“That is very thorough. Almost too thorough,” Hollywood star David Corenswet says over the phone on a recent sunny L.A. morning. In a few days, his Netflix series — a lavish “love letter” to Hollywood’s Golden Age, courtesy of the Ryan Murphy machine — will premiere on Friday, May 1. But the topic at hand isn’t Corenswet’s wildly glamorous streaming series. At least not yet.
Instead, I’m admitting I’ve watched Corsenswet’s mid-2010s YouTube web series, Moe and Jerryweather. In a highlight of a particular August 2014 video, Corsenswet directs his co-star, fellow Juilliard grad Adam Langdon, to “cheat just a little bit out, just like in theater.” The statement sounds like the kind of advice Corenswet’s Hollywood character Jack Costello would politely suggest to a scene partner during rehearsals for Hollywood’s movie-within-a-TV show, Meg. But Corenswet is wearing a blue striped V-neck tee, sporting light 5 o’clock shadow, and clearly standing in someone’s New York City backyard.
We’re definitely not in Hollywood (or, Hollywood).
Although the scrappy sketch comedy aesthetics of Moe and Jerry feel miles away from the unmitigated grandeur of Hollywood, Corenswet himself swears the two aren’t that different. It’s that attitude that has taken him from giggling in front of a camera during his Juilliard days to a surprise starring role in Murphy’s first Netflix show, The Politician to a facsimile of the 1948 Oscars in Hollywood’s emotional, high-stakes finale.
“I was heartbroken at the end of the first season of The Politician because I thought for sure there was no way there were going to be able to bring me back for season 2,” Corenswet explains in between sips of his coffee and homemade whipped cream (his father and sister taught him how to make the latter from scratch). Corenswet’s assumption makes sense, since — eight-month-old mild spoiler alert — Politician antihero Payton Hobart (Ben Platt) grows past needing his touchstone of emotion, the memory of Corenswet’s late dreamboat River Barkley, by the season 1 finale. “I went back to New York by myself feeling like, Ah, well that was just the best thing that could have ever happened. And that will be it for me,” Corenswet recalls.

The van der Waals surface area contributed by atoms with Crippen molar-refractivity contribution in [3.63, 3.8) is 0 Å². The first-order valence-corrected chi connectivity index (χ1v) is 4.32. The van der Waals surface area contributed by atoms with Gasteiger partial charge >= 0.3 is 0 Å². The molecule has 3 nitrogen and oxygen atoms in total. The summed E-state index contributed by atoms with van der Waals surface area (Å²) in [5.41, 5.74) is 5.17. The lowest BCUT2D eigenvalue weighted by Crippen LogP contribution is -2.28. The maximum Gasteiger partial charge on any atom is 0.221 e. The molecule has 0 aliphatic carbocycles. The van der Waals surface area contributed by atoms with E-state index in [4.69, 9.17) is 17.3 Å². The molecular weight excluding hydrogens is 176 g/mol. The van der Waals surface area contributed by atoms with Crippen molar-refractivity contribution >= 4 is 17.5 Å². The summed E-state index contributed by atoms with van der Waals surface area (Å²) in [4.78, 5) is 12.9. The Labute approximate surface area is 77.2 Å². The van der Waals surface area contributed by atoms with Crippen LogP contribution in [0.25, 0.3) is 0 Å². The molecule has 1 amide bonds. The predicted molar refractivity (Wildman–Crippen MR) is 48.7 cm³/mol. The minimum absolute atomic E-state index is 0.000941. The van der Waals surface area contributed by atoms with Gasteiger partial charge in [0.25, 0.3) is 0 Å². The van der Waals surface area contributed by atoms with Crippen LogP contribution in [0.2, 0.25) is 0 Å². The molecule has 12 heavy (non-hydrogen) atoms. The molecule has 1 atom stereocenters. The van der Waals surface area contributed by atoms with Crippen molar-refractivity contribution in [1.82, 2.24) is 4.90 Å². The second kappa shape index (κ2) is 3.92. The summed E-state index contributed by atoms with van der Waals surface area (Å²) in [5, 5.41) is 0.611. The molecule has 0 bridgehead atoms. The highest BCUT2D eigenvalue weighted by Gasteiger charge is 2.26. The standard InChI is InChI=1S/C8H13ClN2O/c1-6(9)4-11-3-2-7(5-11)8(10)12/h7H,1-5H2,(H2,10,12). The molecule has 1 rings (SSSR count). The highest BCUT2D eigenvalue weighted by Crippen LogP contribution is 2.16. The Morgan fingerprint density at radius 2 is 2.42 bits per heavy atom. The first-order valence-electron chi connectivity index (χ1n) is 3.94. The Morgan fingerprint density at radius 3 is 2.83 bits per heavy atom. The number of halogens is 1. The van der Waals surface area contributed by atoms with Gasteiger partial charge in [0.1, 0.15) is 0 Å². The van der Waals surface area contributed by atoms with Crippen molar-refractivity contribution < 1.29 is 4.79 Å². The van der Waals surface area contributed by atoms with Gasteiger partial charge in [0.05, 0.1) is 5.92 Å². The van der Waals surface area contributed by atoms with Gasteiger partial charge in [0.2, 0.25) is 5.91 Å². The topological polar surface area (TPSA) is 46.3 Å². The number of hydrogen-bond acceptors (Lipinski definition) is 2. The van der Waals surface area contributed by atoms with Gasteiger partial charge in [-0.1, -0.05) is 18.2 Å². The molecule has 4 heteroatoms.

It wasn’t the end. First, the 26-year-old started hearing “vague” rumblings that he could join a different Murphy project in Politician’s wake. Then he learned about Hollywood like the rest of us: through Ryan Murphy’s February 2019 Instagram announcement. “I was at home in Philadelphia with my dad and my sister and I showed it to them,” Corenswet says. “We all kinda went, This would be too good to be true. It couldn’t possibly be what he wants me for.”
After all, Corenswet — who grew up without television — was raised on classic old movie rentals from the video store (remember video stores?). “All we watched growing up were the Astaire and Rogers movies and the Marx brothers movies. Singin’ In The Rain was a regular in our rotation,” he says. Speculation about Corenswet’s Hollywood prospects ran rampant in his family home until Murphy, who co-wrote Politician and helmed the premiere, officially called.
“I loved how he works as a director and being on set with him. But I didn’t feel like we really had gotten to know each other particularly well,” Corenswet admits. “But over the phone, he talked like we had been friends for years … Then at the end, he said, So when are you going to be in L.A. next?”
With that very Hollywood question, Corenswert was pulled aboard the series’ fast-moving train. It’s impossible not to feel like Murphy noticed a spark in Corenswet as deep-dimpled, clinically depressed B-plot character River and decided to give him more space to grow into a full-blown star as Hollywood’s leading man Jack. Corensweet agrees.
“Ryan loves when he sees people who he wants to stretch … or sees something in them that other people don’t see. He loves throwing that challenge to them and seeing them run with it. Hollywood definitely felt like that for me,” Corenswet says. “The world was everything I had always wanted to play around in — the clothes and the cars and the turns of phrase. It was something like a second language to me having grown up on all those movies.”
It’s fun to recognize that just a few years ago, I was the silly kid making the silly things with very small silly toys — and I still am.
While the world of Hollywood was dazzling, it was also hectic. Corenswet says that although the cast knew “a couple things” about their characters’ destinies at the beginning of filming, “we really learned things script by script … and running right into shooting.” Corenswet’s co-star Darren Criss — a 10-year Murphyverse veteran — supplied an air of calm on set.
“He had a great kind of relaxed smile and a ‘Just go with the flow, don’t worry about it, it’s all going to be good. We’ll take care of each other and in the end Ryan and his team will take care of us’ attitude,” Corenswet says. “He set a great model of how to deal with the uncertainty in a playful, laid-back way.”
Criss’ zen in the face of daunting Peak TV-making extravagance seems to have rubbed off on Corenswet. “The best thing is, our director on Moe and Jerryweather, Max Woertendyke, came and visited me on set when I started Hollywood,” Corenswet begins, name-checking his Juilliard pal (who had a bit part in Succession season 2). “He just says, You know, it’s just bigger kids with bigger toys. It’s true. When you’re actually on set making these things, it’s all the same. It’s a bunch of imaginative kids grown up to make imaginative adults who are making their silly ideas into a reality.”
“It's fun to recognize that just a few years ago, I was the silly kid making the silly things with very small silly toys — and I still am.”